Operators of AC grocery stores fined $20K for child labor violations

A store front that has a logbehicles are parked in a with a red flag. Several
Bethel’s Alaska Commercial Company store. (Dean Swope/ KYUK)

The grocer Alaska Commercial Company, also known as AC, has been fined $20,490 by the federal Department of Labor for child labor violations. 

Investigators from the federal Wage and Hour Division found that in the AC stores in Alaska, there were 30 workers between the ages of 14 and 15 working outside of the legal amount of hours allowed by the government. Those violations include working more than 8 hours a day or more than 40 hours a week during non-school periods. During the school year, that threshold drops. Workers younger than 16 are supposed to work no more than 3 hours a day or 18 hours a week.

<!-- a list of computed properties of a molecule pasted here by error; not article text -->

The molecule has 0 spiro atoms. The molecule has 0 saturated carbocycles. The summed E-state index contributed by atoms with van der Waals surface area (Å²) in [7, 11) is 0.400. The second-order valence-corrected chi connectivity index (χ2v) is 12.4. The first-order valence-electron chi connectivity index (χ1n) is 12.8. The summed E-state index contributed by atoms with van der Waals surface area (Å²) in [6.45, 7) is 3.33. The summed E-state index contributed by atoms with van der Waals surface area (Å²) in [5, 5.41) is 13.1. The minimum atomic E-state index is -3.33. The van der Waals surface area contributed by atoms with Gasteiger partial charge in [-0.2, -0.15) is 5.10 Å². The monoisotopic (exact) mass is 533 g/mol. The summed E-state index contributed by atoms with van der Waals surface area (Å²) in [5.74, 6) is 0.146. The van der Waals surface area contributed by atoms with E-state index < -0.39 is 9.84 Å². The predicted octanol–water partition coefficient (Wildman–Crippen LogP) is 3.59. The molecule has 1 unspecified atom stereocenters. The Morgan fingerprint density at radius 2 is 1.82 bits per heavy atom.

“Child labor laws exist to strike a balance between providing a meaningful work experience for young people and keeping them safe on the job, ensuring that work does not jeopardize their health, well-being or educational opportunities,” Wage and Hour Division Director Thomas Silva wrote in a statement.

AC Vice President of Operations Walt Pickett says most of the violations came from three stores and involved students working shifts after school. Children under the age of 16 are only allowed to work between 7 a.m. and 7 p.m.

“We are confident that it was an unintentional error and have re-trained all of our managers on proper labor protocols involving minors,” Pickett said in an emailed statement.

Anchorage-based AC operates 33 grocery stores across Alaska, mostly in more rural communities.

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Wesley Early covers municipal politics and Anchorage life for Alaska Public Media. Reach him at wearly@alaskapublic.org.